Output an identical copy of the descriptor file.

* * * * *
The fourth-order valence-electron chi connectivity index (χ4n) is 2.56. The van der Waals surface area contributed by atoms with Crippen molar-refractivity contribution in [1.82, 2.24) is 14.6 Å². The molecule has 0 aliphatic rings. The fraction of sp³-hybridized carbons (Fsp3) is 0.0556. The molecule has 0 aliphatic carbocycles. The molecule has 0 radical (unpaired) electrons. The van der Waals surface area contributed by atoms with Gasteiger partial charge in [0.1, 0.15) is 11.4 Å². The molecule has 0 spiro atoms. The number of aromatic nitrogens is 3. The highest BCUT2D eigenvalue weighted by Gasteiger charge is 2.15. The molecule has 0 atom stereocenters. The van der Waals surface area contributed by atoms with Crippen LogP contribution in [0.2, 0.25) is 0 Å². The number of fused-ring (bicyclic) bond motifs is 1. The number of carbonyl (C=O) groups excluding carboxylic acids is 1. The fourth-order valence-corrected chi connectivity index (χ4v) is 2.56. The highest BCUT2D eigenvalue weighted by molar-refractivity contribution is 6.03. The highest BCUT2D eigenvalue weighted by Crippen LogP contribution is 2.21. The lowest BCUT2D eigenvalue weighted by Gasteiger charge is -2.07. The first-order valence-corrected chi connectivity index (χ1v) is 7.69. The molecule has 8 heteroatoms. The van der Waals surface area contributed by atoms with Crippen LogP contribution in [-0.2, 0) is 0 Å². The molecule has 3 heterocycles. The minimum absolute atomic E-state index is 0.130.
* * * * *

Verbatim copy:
The fourth-order valence-electron chi connectivity index (χ4n) is 2.56. The van der Waals surface area contributed by atoms with Crippen molar-refractivity contribution in [1.82, 2.24) is 14.6 Å². The molecule has 0 aliphatic rings. The fraction of sp³-hybridized carbons (Fsp3) is 0.0556. The molecule has 0 aliphatic carbocycles. The molecule has 0 radical (unpaired) electrons. The van der Waals surface area contributed by atoms with Gasteiger partial charge in [0.1, 0.15) is 11.4 Å². The molecule has 0 spiro atoms. The number of aromatic nitrogens is 3. The highest BCUT2D eigenvalue weighted by Gasteiger charge is 2.15. The molecule has 0 atom stereocenters. The van der Waals surface area contributed by atoms with Crippen LogP contribution in [0.2, 0.25) is 0 Å². The number of fused-ring (bicyclic) bond motifs is 1. The number of carbonyl (C=O) groups excluding carboxylic acids is 1. The fourth-order valence-corrected chi connectivity index (χ4v) is 2.56. The highest BCUT2D eigenvalue weighted by molar-refractivity contribution is 6.03. The highest BCUT2D eigenvalue weighted by Crippen LogP contribution is 2.21. The lowest BCUT2D eigenvalue weighted by Gasteiger charge is -2.07. The first-order valence-corrected chi connectivity index (χ1v) is 7.69. The molecule has 8 heteroatoms. The van der Waals surface area contributed by atoms with Crippen LogP contribution in [-0.2, 0) is 0 Å². The molecule has 3 heterocycles. The minimum absolute atomic E-state index is 0.130.